It's easy enough to single out standardized testing as a villain in the piece. Everyone knows the excesses of same and the preoccupation, if not obsession, with quantifiably verifiable indices of success. And the havoc such obsession is wracking on contemporary education.
But cool your jets on the issue of technology. Agreed, there is a misplaced faith in technology that it can somehow deliver us to the promised land of enlightenment. But let's not throw the baby out with the bath water or become a Luddite on the subject.
Ironically, the very technology generally regarded as cold and impersonal, also offers the best opportunity for re-humanization of the culture. It has the potential to return learning to the learner. By recognizing his unique identity and personal interests, it can assist him in addressing his primary concern: liberation, affirmation, and acceptance of self, helping him to regain the right to determine his own experience.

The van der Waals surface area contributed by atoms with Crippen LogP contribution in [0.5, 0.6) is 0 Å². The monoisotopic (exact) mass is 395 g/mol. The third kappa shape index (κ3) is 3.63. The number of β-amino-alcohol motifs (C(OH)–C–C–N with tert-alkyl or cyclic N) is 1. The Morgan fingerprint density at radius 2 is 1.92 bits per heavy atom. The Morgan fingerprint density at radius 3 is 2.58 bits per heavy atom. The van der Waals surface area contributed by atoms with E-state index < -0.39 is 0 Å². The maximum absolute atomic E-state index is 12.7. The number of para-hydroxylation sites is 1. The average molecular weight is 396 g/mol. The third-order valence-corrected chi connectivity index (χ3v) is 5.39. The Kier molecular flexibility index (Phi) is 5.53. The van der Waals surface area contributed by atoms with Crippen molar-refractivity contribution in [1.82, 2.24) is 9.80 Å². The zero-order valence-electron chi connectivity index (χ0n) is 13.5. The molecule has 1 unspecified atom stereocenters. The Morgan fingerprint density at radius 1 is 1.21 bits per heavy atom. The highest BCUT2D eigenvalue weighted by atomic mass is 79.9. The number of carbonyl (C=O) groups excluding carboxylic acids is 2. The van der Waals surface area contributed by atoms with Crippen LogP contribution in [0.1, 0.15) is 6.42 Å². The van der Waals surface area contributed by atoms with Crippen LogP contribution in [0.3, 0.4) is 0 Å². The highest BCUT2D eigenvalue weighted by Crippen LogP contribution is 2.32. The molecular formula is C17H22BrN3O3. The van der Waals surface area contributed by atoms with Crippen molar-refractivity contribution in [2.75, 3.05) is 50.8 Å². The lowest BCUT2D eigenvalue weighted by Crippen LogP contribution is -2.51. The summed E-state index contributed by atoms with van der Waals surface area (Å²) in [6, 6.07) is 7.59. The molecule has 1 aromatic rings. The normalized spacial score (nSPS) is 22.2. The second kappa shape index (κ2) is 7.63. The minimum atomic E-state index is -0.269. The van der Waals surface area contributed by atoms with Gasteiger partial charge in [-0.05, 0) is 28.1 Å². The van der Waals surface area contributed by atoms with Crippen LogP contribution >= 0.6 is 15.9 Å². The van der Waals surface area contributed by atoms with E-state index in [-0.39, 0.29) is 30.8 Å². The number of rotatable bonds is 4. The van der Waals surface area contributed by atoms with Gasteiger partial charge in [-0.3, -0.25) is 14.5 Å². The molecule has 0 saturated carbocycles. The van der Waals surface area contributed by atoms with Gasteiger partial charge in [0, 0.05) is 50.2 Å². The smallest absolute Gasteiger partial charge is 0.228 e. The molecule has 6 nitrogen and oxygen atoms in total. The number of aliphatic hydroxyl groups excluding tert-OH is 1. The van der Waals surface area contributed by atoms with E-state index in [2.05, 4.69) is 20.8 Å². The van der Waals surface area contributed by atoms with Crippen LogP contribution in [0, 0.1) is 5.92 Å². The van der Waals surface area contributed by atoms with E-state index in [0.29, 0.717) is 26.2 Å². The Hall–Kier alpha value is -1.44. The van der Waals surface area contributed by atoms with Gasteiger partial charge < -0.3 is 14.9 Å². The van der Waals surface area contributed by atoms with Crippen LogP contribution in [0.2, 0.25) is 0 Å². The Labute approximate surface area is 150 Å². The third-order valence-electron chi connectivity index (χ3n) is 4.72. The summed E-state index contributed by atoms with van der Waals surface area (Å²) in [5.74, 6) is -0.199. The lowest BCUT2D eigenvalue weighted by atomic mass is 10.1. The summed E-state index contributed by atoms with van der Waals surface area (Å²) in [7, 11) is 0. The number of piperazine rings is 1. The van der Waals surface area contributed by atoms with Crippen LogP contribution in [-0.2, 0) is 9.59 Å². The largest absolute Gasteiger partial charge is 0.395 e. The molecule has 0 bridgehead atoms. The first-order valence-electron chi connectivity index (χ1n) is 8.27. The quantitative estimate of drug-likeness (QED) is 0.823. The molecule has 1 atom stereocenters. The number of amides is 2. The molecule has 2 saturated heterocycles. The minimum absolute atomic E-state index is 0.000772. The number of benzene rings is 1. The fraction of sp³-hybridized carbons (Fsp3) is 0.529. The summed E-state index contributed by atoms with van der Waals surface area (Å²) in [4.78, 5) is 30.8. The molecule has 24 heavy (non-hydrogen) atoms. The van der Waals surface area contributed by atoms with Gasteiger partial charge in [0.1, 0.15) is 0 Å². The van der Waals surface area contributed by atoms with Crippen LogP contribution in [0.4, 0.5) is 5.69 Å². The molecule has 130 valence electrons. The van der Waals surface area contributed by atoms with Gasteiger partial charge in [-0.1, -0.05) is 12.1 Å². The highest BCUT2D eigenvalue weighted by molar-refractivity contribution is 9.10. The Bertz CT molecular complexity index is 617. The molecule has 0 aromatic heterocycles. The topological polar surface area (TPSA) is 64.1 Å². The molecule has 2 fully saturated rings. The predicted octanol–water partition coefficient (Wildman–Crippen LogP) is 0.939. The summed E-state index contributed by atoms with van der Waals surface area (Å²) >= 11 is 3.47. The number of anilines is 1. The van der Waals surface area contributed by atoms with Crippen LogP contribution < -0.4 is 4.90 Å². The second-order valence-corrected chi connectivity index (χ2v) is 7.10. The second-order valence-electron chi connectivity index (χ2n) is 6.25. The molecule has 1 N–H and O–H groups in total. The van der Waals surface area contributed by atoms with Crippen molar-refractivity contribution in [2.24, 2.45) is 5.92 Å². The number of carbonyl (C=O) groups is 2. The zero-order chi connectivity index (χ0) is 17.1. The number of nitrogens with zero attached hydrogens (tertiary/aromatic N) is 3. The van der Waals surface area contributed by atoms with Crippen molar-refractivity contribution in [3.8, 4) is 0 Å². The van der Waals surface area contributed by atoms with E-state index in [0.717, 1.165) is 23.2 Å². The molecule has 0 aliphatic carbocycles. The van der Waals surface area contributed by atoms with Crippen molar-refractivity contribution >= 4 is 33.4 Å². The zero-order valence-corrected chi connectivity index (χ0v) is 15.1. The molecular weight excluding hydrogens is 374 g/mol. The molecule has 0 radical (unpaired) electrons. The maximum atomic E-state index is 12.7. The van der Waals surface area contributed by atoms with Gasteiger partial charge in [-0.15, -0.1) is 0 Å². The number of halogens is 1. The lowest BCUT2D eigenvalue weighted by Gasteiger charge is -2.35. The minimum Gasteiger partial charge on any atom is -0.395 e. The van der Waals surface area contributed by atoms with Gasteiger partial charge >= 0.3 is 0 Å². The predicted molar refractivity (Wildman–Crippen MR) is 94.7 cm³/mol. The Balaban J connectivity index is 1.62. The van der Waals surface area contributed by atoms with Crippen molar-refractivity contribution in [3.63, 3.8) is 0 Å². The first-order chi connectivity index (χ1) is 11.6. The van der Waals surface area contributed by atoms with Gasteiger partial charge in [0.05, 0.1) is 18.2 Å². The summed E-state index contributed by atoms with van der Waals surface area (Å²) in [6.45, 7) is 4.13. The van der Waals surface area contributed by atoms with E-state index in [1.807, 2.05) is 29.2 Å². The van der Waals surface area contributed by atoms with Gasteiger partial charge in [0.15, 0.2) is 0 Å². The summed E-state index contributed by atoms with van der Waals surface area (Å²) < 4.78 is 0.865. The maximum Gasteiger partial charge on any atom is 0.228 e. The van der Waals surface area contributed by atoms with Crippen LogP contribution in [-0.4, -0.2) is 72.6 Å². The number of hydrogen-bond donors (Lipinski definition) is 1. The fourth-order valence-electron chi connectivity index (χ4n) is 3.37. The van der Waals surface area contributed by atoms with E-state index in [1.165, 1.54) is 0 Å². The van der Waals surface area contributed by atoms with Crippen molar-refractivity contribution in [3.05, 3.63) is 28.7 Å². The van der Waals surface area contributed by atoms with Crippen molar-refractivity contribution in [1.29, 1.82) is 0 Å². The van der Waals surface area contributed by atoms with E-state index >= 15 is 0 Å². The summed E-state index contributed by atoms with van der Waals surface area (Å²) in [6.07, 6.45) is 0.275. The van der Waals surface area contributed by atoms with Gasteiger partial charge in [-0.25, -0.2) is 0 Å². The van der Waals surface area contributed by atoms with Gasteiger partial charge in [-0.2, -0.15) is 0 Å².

This does not mean a diminished role for the teacher, but a new one. No longer will the teacher be relied on as the source and primary transmitter of data. Employing the new technology, the student instead will have the ability to access information faster and more accurately through his own efforts. This, in turn, allows the teacher to redefine himself -- to embrace a new role as mentor and catalyst, guiding the student in an intelligent application of his knowledge and helping him explore new connective principles.
Technology also puts up for grabs the very concept of school as a building. Transcending time and space, technology frees educational thinking from the impersonality of constrictive brick and mortar structures. Technology does all of this... and more.